LONDON (Reuters) - If the old adage about ‘reaping what you sow’ is as true in golf as it is in everyday life, a breakthrough major championship victory should be just around the corner for Britain’s Luke Donald.
Ever since he went to the summit of the rankings by beating European Ryder Cup team mate Lee Westwood in a playoff in the PGA Championship at Wentworth 12 months ago, the 34-year-old has been the dominant player in world golf.
Donald spent an uninterrupted 40 weeks as number one and, after relinquishing top spot to Rory McIlroy for a couple of brief spells this year, he grabbed it back with a seemingly effortless four-shot win back at the PGA event on Sunday.
“There’s something sweet about going 12 months and still being number one,” the Englishman told reporters after lifting the trophy and a first prize of 750,000 euros at the European Tour’s flagship event.
“I am very proud of that. It is an indication I am doing the right things and my game is improving.”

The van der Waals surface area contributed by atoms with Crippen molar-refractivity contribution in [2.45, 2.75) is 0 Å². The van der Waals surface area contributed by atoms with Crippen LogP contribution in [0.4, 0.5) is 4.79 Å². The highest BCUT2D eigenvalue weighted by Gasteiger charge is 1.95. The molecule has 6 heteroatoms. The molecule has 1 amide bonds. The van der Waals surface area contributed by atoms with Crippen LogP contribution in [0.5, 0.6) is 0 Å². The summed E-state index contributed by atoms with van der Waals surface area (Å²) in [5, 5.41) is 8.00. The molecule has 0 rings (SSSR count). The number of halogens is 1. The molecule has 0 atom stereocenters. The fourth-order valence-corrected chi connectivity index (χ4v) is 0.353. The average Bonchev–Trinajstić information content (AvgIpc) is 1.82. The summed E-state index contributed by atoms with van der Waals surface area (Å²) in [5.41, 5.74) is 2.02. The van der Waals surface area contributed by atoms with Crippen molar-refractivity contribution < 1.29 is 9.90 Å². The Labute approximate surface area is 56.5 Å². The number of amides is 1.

Donald ruled world golf last year, winning four times and becoming the first player to finish top of the orders of merit on both sides of the Atlantic.
He started this season slowly but a win at the Transitions Championship in Florida in March put him back on track and an almost error-free display on Sunday hinted he could be about to enjoy just as dominant a 2012 as he did in 2011.
The career of a golfer, however, is ultimately defined by major victories, a fact that has not escaped Donald’s notice.
”Obviously winning one major would satisfy some of my critics,“ he said with an eye on the U.S. Open at the Olympic Club in San Francisco that starts on June 14. ”But personally the goal is to win more than one.
“I feel like I have that ability and hopefully that will happen. It’s about putting four rounds together like I did this week.”
Donald may not have the panache and style of the 23-year-old McIlroy, who missed his second successive cut of the season at Wentworth on Friday, but he has such a reliable all-round game that few believed he would toss away the two-shot lead with which he started the final round.
He can also boast his own distinctive soccer-style chant, with galleries in Europe and the U.S. often breaking into elongated cries of ‘Lu ... ke, Lu ... ke, Lu ... ke’.
To the uninitiated it sounds like a boo but it is anything but.
”That’s a great indication I‘m well liked,“ said the Chicago-based Donald. ”I have a great following here.
“I may spend a lot of time in the U.S. but I think I‘m becoming a lot more well-known over here.”
Editing by Greg Stutchbury